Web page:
Later that evening it was time to honor the great Albert Maysles, the recipient of this year's Guggenheim Symposium Award. A filmmaker who has made over 100 documentaries as director of over 35 and cinematographer on 64 (many with his late brother David), this honor is well deserved. And present to pay homage to him are the great artists Cristo & wife Jeanne-Claude, and the honoree of the 1st Guggenheim Symposium, Academy Award winning director Barbara Kopple. Each took the podium to offer insights as to how the honoree has influenced their life and work. Following these tributes was a terrific conversation between Albert and "Entertainment Weekly" film critic Lisa Schwarzbaum followed by the award ceremony.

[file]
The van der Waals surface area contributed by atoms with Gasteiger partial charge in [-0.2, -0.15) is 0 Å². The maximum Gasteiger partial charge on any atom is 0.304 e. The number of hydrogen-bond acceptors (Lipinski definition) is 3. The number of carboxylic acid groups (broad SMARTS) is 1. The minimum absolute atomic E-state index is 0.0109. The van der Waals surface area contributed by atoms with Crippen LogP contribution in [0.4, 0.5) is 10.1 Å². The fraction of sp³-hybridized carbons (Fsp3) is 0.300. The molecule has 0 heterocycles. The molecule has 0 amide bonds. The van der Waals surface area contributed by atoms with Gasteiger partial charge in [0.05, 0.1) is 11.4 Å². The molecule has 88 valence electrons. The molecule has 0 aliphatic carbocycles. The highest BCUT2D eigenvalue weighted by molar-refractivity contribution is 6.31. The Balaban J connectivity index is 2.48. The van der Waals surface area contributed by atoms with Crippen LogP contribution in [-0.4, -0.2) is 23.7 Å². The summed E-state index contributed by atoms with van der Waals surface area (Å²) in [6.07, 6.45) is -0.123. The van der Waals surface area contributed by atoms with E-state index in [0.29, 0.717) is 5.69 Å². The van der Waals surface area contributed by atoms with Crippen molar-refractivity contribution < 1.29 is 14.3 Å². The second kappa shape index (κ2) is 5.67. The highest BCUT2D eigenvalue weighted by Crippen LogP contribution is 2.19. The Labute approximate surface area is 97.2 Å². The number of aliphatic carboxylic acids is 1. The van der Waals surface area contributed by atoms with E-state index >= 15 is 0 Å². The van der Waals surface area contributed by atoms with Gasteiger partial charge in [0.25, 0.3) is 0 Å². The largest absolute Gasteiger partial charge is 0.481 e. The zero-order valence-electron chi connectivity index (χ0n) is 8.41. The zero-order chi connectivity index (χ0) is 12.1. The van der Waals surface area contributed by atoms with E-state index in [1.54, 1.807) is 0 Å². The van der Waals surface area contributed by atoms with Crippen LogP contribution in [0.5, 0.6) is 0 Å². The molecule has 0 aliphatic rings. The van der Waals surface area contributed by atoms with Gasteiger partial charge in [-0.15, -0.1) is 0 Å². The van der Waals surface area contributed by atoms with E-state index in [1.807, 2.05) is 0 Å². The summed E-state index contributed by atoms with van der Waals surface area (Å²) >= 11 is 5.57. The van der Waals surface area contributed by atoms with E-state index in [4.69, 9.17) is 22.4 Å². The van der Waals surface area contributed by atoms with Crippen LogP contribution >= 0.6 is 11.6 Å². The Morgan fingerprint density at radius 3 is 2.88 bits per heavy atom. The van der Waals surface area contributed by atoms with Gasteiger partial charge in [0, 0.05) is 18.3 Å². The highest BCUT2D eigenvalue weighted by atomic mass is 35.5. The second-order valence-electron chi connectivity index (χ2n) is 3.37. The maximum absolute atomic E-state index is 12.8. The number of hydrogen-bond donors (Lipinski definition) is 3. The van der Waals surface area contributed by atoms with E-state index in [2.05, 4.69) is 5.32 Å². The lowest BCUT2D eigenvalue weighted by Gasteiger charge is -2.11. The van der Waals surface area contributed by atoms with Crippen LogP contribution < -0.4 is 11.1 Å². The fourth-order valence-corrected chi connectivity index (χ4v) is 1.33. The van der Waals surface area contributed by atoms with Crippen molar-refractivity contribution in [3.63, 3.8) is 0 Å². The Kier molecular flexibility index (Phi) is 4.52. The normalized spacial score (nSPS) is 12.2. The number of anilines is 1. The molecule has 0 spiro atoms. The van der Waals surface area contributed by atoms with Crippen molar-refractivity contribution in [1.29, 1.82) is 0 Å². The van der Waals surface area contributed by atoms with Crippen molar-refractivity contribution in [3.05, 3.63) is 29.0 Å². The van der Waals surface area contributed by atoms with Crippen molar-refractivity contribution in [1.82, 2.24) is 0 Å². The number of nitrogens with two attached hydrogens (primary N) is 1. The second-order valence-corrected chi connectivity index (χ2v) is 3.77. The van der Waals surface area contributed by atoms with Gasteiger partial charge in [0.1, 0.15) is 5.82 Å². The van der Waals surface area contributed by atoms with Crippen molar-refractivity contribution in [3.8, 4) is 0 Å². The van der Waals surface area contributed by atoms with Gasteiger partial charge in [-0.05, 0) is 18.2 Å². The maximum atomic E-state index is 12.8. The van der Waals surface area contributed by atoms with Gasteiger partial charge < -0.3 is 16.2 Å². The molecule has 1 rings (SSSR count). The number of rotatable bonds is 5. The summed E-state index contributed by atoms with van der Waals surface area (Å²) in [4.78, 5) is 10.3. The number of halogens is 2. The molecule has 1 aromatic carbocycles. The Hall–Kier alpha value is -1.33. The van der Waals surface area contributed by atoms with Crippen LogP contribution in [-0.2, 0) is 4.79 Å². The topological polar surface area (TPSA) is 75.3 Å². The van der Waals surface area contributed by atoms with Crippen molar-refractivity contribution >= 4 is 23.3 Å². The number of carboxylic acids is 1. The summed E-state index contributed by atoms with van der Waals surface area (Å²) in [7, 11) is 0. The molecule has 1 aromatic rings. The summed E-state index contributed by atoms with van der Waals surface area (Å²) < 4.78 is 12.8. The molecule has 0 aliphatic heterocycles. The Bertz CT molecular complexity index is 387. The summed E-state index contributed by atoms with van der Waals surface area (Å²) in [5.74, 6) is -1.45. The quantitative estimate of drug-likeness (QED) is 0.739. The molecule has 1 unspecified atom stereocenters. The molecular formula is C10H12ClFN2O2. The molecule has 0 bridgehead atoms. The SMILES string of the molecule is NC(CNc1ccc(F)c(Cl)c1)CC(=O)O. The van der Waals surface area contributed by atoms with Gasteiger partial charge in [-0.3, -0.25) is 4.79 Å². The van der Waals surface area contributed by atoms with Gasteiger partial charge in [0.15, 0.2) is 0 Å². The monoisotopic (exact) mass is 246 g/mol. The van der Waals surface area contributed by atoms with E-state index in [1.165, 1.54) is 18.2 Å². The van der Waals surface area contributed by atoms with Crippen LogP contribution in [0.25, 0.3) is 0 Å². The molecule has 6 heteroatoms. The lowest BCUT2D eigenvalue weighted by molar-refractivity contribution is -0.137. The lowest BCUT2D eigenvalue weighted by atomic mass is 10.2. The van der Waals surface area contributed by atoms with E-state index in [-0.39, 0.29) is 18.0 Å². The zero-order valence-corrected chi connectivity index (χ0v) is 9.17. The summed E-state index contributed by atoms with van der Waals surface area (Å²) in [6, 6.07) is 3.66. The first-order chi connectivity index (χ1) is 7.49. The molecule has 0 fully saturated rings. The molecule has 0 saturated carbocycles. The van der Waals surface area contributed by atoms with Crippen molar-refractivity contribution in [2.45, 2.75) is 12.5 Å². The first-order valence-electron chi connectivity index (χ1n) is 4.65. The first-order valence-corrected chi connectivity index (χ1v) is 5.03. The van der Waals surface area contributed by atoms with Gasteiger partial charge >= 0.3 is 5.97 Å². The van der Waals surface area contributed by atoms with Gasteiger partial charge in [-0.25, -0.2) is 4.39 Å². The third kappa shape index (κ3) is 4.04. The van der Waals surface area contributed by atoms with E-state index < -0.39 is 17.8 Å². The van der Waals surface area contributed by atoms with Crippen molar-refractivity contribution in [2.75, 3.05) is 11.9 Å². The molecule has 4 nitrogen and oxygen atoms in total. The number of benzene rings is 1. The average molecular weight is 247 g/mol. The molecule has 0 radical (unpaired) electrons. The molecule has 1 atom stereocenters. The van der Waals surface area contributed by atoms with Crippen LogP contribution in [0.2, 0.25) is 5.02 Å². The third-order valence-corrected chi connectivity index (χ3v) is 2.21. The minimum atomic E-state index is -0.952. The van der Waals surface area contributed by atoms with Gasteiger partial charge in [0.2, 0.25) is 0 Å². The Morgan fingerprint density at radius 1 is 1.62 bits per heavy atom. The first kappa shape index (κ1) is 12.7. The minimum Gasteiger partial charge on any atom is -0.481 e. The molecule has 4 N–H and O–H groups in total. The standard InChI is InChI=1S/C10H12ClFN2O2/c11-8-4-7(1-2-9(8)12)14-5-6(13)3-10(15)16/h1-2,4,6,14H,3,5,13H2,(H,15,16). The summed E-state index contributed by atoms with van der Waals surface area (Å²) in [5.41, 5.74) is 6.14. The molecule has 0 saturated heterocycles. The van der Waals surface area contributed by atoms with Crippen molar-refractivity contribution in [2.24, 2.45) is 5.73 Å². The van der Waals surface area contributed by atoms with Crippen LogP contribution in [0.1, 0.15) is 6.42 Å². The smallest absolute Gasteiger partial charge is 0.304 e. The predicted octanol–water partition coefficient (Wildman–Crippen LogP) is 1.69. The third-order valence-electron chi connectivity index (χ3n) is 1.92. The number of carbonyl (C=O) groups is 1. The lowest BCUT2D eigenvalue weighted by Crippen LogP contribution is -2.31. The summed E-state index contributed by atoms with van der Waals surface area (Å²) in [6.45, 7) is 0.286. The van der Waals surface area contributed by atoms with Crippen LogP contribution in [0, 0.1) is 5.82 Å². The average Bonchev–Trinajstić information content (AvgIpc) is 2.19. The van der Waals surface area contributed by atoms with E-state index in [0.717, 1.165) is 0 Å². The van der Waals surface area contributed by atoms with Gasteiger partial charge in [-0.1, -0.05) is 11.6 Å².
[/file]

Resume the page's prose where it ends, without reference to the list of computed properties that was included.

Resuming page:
Albert Maysles & SIVERDOCS dir. Skye Sitney
after the screening of "Salesman"

Shorts directors (from l to r)
Eva Weber ("Steel Homes"),
Murry Fredericks ("Salt") ,
& Fabian Daub ("Left Behind")

NPR national
Daniel Zwerdling
moderates the
"No Impact Man"
afterfilm discussion

(l to r) "No Impact Man" dirs. Justin Schein &
Laura Gabbert. and Michelle Beavan

Artists Jeanne-Claude & Cristo pay tribute to
Albert Maysles at the Guggenheim Symposium

Academy Award winning dir. Barbara Kopple
introduces Albert Maysles at the Guggenheim

Guggenheim Symposium honoree Abert Maysles
with moderator"Entertainment Weekly"

film critic Lisa Schwarzbaum